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Hello, I will make it short and sweet. My father is Dean Godair, for his birthday…which is Monday May 26th…I purchased your book “A Thousand Pieces”. I ordered it on 3/23/08 thinking I would get it by now. But I have not gotten it yet. My transaction ID # is:
6L26662241937825C.
Pay pal tells me its been paid for and up to ya’ll. I hope you can help me.
Thanks and God Bless,
Deena

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What about this. Place some powdered Benadryl into the smelly cheeseball peanut butter mixture. Sedate the little buggers then relocate to the forest. Hee Hee. Cat still available.

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I’m not really bored either, Shirley. Have a wonderful time at camp meeting, and I know you will. Wish I could drop in. Think of me once, when you are singing. And when you get back – no hurry – I want to get one of your books, via check not PayPal. I want the one about Jerry first.

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You make the presence of a little mouse in the house into a very interesting and amusing read. I find the mechanical traps work best if one mixes the peanut butter with a ball of smelly cheese. Once the peanut butter dries, it does not work so well.

I have sworn off the sticky traps or pads. One poor creature ate off his leg in order to escape. His screams still haunt me.

If we have to kill them, it is best to do so quickly. The trouble with poison is that they die in areas that are not accessible. Then the place really starts to smell mousey.

There are traps made to capture but not to kill; however, they work better with large rats and squirrels. Mice can be quite small and have the incredible ability to flatten themselves. That is how they are able to squeeze under doors.

Oh, by the way, there is almost always more than one. They travel in packs or families. Female mice are virtually always pregnant. They can have a new litter every few weeks and quickly become a serious infestation.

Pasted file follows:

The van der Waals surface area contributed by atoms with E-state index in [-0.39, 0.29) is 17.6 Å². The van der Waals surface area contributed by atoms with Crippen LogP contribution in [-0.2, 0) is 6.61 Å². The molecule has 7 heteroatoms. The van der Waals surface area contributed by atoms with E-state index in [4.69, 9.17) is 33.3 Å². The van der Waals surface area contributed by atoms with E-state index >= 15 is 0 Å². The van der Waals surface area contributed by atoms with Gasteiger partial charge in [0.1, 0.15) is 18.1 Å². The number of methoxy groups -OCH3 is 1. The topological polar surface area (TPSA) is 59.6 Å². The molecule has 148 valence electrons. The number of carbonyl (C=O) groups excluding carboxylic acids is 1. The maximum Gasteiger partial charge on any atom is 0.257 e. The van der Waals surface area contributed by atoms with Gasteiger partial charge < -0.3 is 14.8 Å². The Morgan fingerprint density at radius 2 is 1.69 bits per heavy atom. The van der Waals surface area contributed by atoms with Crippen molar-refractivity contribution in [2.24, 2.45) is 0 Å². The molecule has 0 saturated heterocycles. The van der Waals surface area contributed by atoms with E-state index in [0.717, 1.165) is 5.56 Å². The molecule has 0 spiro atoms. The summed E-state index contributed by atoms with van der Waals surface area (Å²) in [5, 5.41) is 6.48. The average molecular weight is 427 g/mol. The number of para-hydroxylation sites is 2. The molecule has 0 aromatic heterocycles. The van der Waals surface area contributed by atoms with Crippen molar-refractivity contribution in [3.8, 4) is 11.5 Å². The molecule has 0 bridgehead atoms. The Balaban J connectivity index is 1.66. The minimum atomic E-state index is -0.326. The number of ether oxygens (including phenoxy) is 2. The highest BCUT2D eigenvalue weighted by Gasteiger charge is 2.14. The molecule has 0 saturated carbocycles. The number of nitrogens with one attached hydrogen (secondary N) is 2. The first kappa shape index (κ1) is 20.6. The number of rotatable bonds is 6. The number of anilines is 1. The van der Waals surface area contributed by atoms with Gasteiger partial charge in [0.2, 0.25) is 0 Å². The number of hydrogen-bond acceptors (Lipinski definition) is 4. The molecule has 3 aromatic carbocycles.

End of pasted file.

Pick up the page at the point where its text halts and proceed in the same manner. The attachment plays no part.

You say you see one mouse, but there is no way of knowing that it is always the same mouse.

Cats are helpful, but if overfed, end up playing with mice, and sometimes inadvertantly, let them get away.

Wish you well, eek!

Father Joe

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Speaking of houses, how about your kitchen progress?

I’m not bored and afraid I can’t get into any real estate deals—unless of course, you come across something we just could not pass.

Today is a very busy day, about which I will post later. We will leave for camp meeting—probably. A shipment of my books is due here today, and after that delivery, if it is not too late, we will leave, driving as far as Ventura.

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Can’t you just see a demonstration of the little critters hoisting aloft their tiny signs.

What about Mickey? I understand he may be standing in the unemployment line.

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You’re right, Helen. We need mouse-readable directional signs so the poor babies will not get themselves into such treacherous situations. They’re so cute, but they just don’t belong in our houses—especially when they get so brave as to parade around in blaring daylight wearing a tophat, yet.

Rebecca has a cat. She assures me our mouse emergency would be dismissed easily if we borrowed him for awhile.

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We’ve played this game before. Our cat caught one and had it entirely in his mouse, except for the tail, but he let it go, and Bill caught it with some kind of pliers and took it, squealing, outside and released it. Thankfully, I was in bed, when all of this happened. I think it’s fair that we leave mice alone outdoors, and they in turn leave us alone inside.